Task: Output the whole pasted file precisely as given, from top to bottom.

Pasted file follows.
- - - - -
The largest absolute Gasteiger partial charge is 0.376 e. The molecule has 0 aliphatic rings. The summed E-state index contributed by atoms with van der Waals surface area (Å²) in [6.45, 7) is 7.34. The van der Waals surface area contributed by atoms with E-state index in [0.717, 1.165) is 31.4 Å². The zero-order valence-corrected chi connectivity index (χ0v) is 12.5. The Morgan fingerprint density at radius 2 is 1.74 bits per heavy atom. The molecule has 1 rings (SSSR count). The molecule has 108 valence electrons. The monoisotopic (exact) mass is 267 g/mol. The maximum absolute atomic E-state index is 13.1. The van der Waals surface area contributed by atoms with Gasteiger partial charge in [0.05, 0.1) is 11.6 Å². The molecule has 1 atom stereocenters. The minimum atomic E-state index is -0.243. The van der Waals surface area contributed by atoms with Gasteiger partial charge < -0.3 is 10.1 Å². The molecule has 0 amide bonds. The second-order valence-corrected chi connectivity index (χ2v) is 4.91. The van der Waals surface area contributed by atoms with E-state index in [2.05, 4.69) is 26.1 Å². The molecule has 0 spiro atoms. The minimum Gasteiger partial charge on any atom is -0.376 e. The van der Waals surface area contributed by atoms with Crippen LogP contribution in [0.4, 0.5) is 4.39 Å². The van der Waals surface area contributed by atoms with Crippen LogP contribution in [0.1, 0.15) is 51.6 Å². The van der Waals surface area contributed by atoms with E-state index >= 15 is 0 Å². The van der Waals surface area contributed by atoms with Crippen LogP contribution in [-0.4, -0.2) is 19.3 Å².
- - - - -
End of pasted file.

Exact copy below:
The largest absolute Gasteiger partial charge is 0.376 e. The molecule has 0 aliphatic rings. The summed E-state index contributed by atoms with van der Waals surface area (Å²) in [6.45, 7) is 7.34. The van der Waals surface area contributed by atoms with E-state index in [0.717, 1.165) is 31.4 Å². The zero-order valence-corrected chi connectivity index (χ0v) is 12.5. The Morgan fingerprint density at radius 2 is 1.74 bits per heavy atom. The molecule has 1 rings (SSSR count). The molecule has 108 valence electrons. The monoisotopic (exact) mass is 267 g/mol. The maximum absolute atomic E-state index is 13.1. The van der Waals surface area contributed by atoms with Gasteiger partial charge in [0.05, 0.1) is 11.6 Å². The molecule has 1 atom stereocenters. The minimum atomic E-state index is -0.243. The van der Waals surface area contributed by atoms with Gasteiger partial charge < -0.3 is 10.1 Å². The molecule has 0 amide bonds. The second-order valence-corrected chi connectivity index (χ2v) is 4.91. The van der Waals surface area contributed by atoms with E-state index in [2.05, 4.69) is 26.1 Å². The molecule has 0 spiro atoms. The minimum Gasteiger partial charge on any atom is -0.376 e. The van der Waals surface area contributed by atoms with Crippen LogP contribution in [0.4, 0.5) is 4.39 Å². The van der Waals surface area contributed by atoms with Crippen LogP contribution in [0.1, 0.15) is 51.6 Å². The van der Waals surface area contributed by atoms with E-state index >= 15 is 0 Å². The van der Waals surface area contributed by atoms with Crippen LogP contribution in [-0.4, -0.2) is 19.3 Å².